Until I joined up here I had ideas that router tops we're all about the same design...... I learned better, so mine is untraditional in many ways. That is a real beauty.
Novice guy here wants to know about the cookies... what they do?
 

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Mike
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Gavin I got where I very seldom used mine in drill press mode for drilling because I liked the horizontal boring capability. I did, however, have the router chucks so I did have to put it in the drill press mode for most router jobs we did.
 

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Discussion Starter · #14 ·
Bench Cookies

Novice guy here wants to know about the cookies... what they do?
The bench cookies have tacky rubber pads on both sides, this allows you to set your work on them and it will not slide around on you. They have T-track or bench dog risers you can thread into them that set them off the table even further, for example drilling through a board without having the bit go through and nick your work surface under the board or while using a jig saw. They also have finishing caps you can put on them, that allow you to put stain and such on your work with only a tiny point touching the finished wood, thereby allowing you to finish all sides w/o waiting for the bottom side to dry. They are inexpensive and I have already found them useful, just got them recently.

You can find some great videos on YouTube, it would not let me post the link because I don't have 10 posts yet. Looks like there are some ideas for DIY bench cookies on there as well!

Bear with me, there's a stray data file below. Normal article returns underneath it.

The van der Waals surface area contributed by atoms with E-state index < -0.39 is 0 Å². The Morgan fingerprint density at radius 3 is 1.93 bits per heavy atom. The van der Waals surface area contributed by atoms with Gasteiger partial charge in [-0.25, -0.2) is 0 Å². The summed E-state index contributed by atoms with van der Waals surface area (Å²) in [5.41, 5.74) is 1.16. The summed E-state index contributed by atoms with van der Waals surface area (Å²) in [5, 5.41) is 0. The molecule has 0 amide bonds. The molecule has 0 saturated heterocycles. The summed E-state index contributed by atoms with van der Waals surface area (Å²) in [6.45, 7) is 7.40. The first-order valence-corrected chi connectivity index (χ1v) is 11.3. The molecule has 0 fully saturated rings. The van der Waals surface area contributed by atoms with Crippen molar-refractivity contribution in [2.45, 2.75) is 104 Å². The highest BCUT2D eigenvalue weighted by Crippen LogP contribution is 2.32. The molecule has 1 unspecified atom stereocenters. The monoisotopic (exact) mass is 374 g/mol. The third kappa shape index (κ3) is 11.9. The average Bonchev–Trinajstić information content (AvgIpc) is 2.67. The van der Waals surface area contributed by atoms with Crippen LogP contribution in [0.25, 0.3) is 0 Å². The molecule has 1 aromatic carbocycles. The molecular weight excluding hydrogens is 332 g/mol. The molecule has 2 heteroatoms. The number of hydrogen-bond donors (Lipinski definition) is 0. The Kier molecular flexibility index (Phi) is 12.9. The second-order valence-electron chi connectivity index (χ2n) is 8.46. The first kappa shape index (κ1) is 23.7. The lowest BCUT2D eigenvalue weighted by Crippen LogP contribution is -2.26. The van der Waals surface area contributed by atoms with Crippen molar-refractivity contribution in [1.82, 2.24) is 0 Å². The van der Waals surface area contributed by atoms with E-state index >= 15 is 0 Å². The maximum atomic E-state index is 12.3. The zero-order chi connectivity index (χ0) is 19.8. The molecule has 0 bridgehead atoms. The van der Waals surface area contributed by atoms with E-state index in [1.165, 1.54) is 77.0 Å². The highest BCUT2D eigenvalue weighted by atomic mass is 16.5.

Gavin
 

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Novice guy here wants to know about the cookies... what they do?
The bench cookies have tacky rubber pads on both sides, this allows you to set your work on them and it will not slide around on you. They have T-track or bench dog risers you can thread into them that set them off the table even further, for example drilling through a board without having the bit go through and nick your work surface under the board or while using a jig saw. They also have finishing caps you can put on them, that allow you to put stain and such on your work with only a tiny point touching the finished wood, thereby allowing you to finish all sides w/o waiting for the bottom side to dry. They are inexpensive and I have already found them useful, just got them recently.

You can find some great videos on YouTube, it would not let me post the link because I don't have 10 posts yet. Looks like there are some ideas for DIY bench cookies on there as well!

Gavin
I like them cookies Gavin
If I don't buy em, I'll certainly make some... or something like them. Thanks.
 

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Randy,

I made my bench cookies with hockey pucks and glued anti-slip liners that I bought to use in my motor home. Hot glue gun worked well and that's about 5 years ago. I also have and use a router mat that is also anti-slip .

Dan
 
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Randy,

I made my bench cookies with hockey pucks and glued anti-slip liners that I bought to use in my motor home. Hot glue gun worked well and that's about 5 years ago. I also have and use a router mat that is also anti-slip .

Dan
and easier way is self stick Anti-Skid Pads....
great for you push sticks and other safety equipment...